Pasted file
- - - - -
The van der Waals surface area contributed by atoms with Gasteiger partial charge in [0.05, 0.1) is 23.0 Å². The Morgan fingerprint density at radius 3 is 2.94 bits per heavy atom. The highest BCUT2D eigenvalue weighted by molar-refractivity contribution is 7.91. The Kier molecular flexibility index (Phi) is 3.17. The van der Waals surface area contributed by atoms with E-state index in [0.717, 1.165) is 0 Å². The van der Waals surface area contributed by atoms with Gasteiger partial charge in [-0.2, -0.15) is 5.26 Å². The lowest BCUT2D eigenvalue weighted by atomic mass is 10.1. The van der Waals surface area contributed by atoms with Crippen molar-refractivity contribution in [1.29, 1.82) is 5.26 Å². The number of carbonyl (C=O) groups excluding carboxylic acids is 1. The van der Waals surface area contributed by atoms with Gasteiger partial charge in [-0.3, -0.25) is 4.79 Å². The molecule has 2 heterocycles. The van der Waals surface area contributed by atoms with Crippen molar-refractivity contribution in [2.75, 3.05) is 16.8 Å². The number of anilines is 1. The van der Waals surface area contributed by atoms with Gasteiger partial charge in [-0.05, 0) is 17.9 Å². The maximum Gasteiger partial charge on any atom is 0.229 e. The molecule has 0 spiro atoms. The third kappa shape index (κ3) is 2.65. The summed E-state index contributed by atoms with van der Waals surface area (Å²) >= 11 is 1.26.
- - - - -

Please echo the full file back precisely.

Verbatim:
The van der Waals surface area contributed by atoms with Gasteiger partial charge in [0.05, 0.1) is 23.0 Å². The Morgan fingerprint density at radius 3 is 2.94 bits per heavy atom. The highest BCUT2D eigenvalue weighted by molar-refractivity contribution is 7.91. The Kier molecular flexibility index (Phi) is 3.17. The van der Waals surface area contributed by atoms with E-state index in [0.717, 1.165) is 0 Å². The van der Waals surface area contributed by atoms with Gasteiger partial charge in [-0.2, -0.15) is 5.26 Å². The lowest BCUT2D eigenvalue weighted by atomic mass is 10.1. The van der Waals surface area contributed by atoms with Crippen molar-refractivity contribution in [1.29, 1.82) is 5.26 Å². The number of carbonyl (C=O) groups excluding carboxylic acids is 1. The van der Waals surface area contributed by atoms with Gasteiger partial charge in [-0.3, -0.25) is 4.79 Å². The molecule has 2 heterocycles. The van der Waals surface area contributed by atoms with Crippen molar-refractivity contribution in [2.75, 3.05) is 16.8 Å². The number of anilines is 1. The van der Waals surface area contributed by atoms with Gasteiger partial charge in [-0.05, 0) is 17.9 Å². The maximum Gasteiger partial charge on any atom is 0.229 e. The molecule has 0 spiro atoms. The third kappa shape index (κ3) is 2.65. The summed E-state index contributed by atoms with van der Waals surface area (Å²) >= 11 is 1.26.